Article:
Study Guide

King Lear Act 3, Scene 4

By William Shakespeare

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Act 3, Scene 4

  • Out on a heath in the storm, Kent tries to maneuver Lear and the Fool into a little cave he's found, where they can have shelter.
  • But Lear says he doesn't want to go inside—the violent storm is nothing compared to the "tempest" (storm) in Lear's own mind. Lear laments that his children are such ingrates but decides that it's best not to go there—dwelling on Goneril and Regan will make him go mad.
  • Lear orders his Fool and Kent to seek shelter and then, delivers a speech about the plight of homelessness, which he now experiences first hand. Lear realizes he has not done enough for disadvantaged people, and swears he will try to assist them more in the future.
  • The Fool, who has by now entered the hovel, emerges with a shriek. He has found the hovel already occupied by the strange figure of Poor Tom (actually, Edgar in disguise).
  • Edgar has sunk ever deeply into the role: he begs and wheedles, sings songs, complains about the cold, and generally acts like a madman.
  • In the presence of Poor Tom's pretend madness, Lear begins to lose his grip on sanity.
  • He blames Poor Tom's naked misery on Poor Tom's "children."
  • "He hath no daughters, sir," Kent clarifies, trying to soothe Lear. "Death, traitor!" Lear replies. "Nothing could have subdued nature / to such lowness but his unkind daughters."
  • (Clearly, Lear is projecting his relationship with Goneril and Regan onto "Poor Tom.")
  • Staring at Poor Tom's nearly naked and shivering body, Lear begins to philosophize.
  • Still full of his pity for the poor, Lear asks, "Is man no more than this? Unaccommodated man is no more but such a poor, bare, forked animal as thou art," he says to Edgar.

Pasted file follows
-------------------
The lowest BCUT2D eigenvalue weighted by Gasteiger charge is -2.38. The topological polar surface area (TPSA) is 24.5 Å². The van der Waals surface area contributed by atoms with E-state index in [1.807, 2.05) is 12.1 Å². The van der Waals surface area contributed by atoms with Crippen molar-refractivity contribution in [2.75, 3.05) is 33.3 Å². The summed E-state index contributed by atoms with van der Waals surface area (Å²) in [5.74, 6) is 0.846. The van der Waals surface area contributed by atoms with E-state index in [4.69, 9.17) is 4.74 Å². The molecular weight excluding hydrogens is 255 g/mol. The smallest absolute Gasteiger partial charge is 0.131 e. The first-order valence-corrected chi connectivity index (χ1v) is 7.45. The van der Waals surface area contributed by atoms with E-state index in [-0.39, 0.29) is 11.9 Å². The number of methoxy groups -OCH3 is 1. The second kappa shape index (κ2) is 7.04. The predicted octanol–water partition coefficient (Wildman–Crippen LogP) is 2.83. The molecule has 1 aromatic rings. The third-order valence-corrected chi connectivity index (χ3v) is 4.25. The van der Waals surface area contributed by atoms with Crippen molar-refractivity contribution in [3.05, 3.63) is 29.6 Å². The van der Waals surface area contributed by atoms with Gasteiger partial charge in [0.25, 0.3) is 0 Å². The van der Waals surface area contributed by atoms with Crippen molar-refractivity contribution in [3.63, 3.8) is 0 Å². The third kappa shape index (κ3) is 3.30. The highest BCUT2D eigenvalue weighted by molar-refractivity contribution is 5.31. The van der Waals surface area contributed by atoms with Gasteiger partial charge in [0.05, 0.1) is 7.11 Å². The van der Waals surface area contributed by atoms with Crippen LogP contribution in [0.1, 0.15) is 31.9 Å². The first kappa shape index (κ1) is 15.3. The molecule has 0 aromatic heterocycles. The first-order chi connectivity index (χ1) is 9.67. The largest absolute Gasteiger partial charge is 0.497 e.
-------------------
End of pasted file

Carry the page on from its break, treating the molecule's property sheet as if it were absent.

• Having concluded that clothing and social conventions are artificial additions to man's natural state, Lear starts taking off his own clothes.
  • We interrupt this program for a brain snack: When Ian McKellen got naked as King Lear in the 2007 Royal Shakespeare Company's production of King Lear, he caused quite a commotion, leading some journalists to joke about the wizard's wand. (McKellen played Gandalf in the Lord of the Rings movies.)
  • The Fool tries to stop Lear, declaring that while he has a hot heart, the rest of his body is still rather cold, and at risk of more than one sense of the word.
  • Gloucester enters the scene and is greeted by a strange speech from his own son, Edgar.
  • Still, Gloucester doesn't recognize Edgar in the disguise of Poor Tom, and instead seems worried about the king hanging out with beggars. "What, hath your grace no better company?" he asks.
  • Gloucester informs us that he's come, against instructions and in spite of great threats, to bring Lear in from the storm and provide him with food and fire. Lear cannot be moved, even by the promise of a hot meal.
  • Lear talks with Poor Tom, calling him a philosopher.
  • Gloucester says Lear has reason to be driven to madness, since his own daughters want him dead. If only they'd listened to Kent! (Remember, Kent is disguised as Caius, so Gloucester doesn't know he's actually talking to his banished buddy.) 
  • Gloucester says he can relate to the King's pain, as he recently lost his dearly beloved son (that would be Edgar, who was framed by the evil-genius Edmund to look like he had plotted against Gloucester's life, and who is now prattling on about how to kill mice while disguised as a madman). 
  • Gloucester says his grief is making him crazy, but he tries again to call the King inside.
  • Gloucester finally convinces Lear to come out of the elements, but Lear will only go if he can take his fellow naked crazy man with him.

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